The Cost of Saving Children – Matthew 1-2

Have you read the story of Irena Sadler?  Irena saved 2,500 children from the Nazi death camps during WWII.  A Catholic nurse in Warsaw, Poland, in 1940, she lived near a neighborhood walled off by the Nazis.  They pressed almost 500,000 people into a very small area and 5,000 were dying each month for lack of food.  Irena said, “My parents taught me that if someone is drowning, one always needs to give a helping hand and rescue them.  I lost no time reflecting, knowing that I and my heart had to be there to come to their rescue.”

She was less than 5 feet tall, but she walked out of the ghetto with children in gunnysacks.  She sedated the tiny ones and she walked with a dog she’d trained to bark, if the babies made noise.  She took them to Catholic families who agreed to raise them as their own, but she wrote their names on cigarette papers, buried in jars beneath an apple tree across the street from Nazi barracks.  One day she was betrayed, arrested and had both feet and legs broken.  She was almost killed, but never revealed where she took the children.  After the war she dug up the jars and began returning the children to surviving relatives.

Irena was 97 when found by 4 Kansas teenagers who ran across a mention of her, wrote her and eventually visited her in Poland.  She was being cared for by one of those children she rescued who is now a nurse.  The teens rescued this rescuer’s story after nearly 70 years.  Irena asked them, “Why would you care when you come from a place that doesn’t have a Jewish family for miles and miles?”  Reply?  Race, religion, or creed didn’t matter to them.  What mattered was that good can triumph over evil.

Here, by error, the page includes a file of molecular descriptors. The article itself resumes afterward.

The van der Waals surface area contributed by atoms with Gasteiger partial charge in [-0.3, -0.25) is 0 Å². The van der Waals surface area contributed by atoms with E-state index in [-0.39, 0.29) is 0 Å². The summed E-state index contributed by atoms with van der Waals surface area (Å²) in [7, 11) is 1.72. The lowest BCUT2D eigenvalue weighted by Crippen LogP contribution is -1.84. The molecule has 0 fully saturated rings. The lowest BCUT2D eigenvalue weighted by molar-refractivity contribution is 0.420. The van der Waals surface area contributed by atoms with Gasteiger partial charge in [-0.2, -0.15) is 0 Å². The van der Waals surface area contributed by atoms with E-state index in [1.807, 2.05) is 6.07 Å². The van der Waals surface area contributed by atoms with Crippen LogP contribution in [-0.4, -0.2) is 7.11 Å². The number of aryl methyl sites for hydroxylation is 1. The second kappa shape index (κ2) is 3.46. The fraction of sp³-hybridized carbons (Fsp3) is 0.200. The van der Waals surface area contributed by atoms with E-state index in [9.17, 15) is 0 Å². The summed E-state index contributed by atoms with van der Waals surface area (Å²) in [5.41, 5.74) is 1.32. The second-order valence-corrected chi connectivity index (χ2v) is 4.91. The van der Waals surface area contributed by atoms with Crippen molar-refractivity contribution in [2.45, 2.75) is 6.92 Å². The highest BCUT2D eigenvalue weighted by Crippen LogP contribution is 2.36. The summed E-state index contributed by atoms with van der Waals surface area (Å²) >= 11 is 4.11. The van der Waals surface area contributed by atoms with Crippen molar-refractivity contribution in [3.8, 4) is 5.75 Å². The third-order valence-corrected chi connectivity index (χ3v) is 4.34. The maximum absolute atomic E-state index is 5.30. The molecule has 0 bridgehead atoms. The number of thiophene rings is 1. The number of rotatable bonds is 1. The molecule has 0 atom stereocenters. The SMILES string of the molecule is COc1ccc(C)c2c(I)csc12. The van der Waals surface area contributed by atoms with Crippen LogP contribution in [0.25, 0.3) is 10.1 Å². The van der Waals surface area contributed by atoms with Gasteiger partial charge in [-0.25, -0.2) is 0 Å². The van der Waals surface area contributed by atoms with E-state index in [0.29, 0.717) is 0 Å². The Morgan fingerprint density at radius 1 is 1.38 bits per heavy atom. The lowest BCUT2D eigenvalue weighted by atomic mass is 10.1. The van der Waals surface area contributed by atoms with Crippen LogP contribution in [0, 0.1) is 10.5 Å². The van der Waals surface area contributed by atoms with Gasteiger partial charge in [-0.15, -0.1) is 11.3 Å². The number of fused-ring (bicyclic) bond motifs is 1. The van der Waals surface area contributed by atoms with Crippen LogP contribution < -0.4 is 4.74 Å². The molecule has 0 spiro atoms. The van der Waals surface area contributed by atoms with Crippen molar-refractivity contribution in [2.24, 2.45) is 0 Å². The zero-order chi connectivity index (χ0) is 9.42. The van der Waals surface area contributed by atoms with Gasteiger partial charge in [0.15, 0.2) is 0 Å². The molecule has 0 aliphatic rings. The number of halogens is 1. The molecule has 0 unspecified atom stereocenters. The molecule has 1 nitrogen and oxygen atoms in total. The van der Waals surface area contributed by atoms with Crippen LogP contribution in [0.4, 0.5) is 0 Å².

When I read Irena’s story, it was shortly after reading Matthew’s account of the beginning of the earthly life of Jesus.  We all like Luke’s version better, because he doesn’t “mess it up” with details of Herod killing babies in Bethlehem.  If we do read Matthew, we like to stop at Matthew 2:11 where the curious gifts of the wise men are named.  We prefer the Christmas story without death and the unthinkable cruelty of Herod’s jealousy.  In fact, some would really like to sanitize the whole Christian message and even leave out the cross.  That would be far worse than putting Santa Claus in the nativity scene.  That would pervert the message, even rip out its heart.  Death came soon after that wondrous birth in the stable.  An angel directed Joseph to escape to Egypt (2:13) and then to return after Herod died (2:19-20).  Even then, Jesus’ life was extended only 33 years, when His own death could be an atonement for all of our sins.

What would the Lord have you do for the children in your life?  Buy them more gifts than they can count or appreciate?  Take them on expensive trips and entertain them until they are exhausted?  What about the neighboring children, both here and halfway around the world, who don’t even have food?  Why not take Irena’s example to heart and do whatever it takes to save some?  Yes, I recommend donations to World Vision and Salvation Army and many other great causes, but there must be more.  In our own homes, let us do whatever it takes to save the children.  Save them from arguments, bitterness, selfishness and divorces.  Save them from their own selfishness fed by us who do not teach them to share and care for others who have less.  Save them, even if it costs our ability to walk.  If we do, we just might find one of them saving others and caring for us in old age.

Article copyright (c) 2009 by Charles G. Mickey.  All rights reserved.

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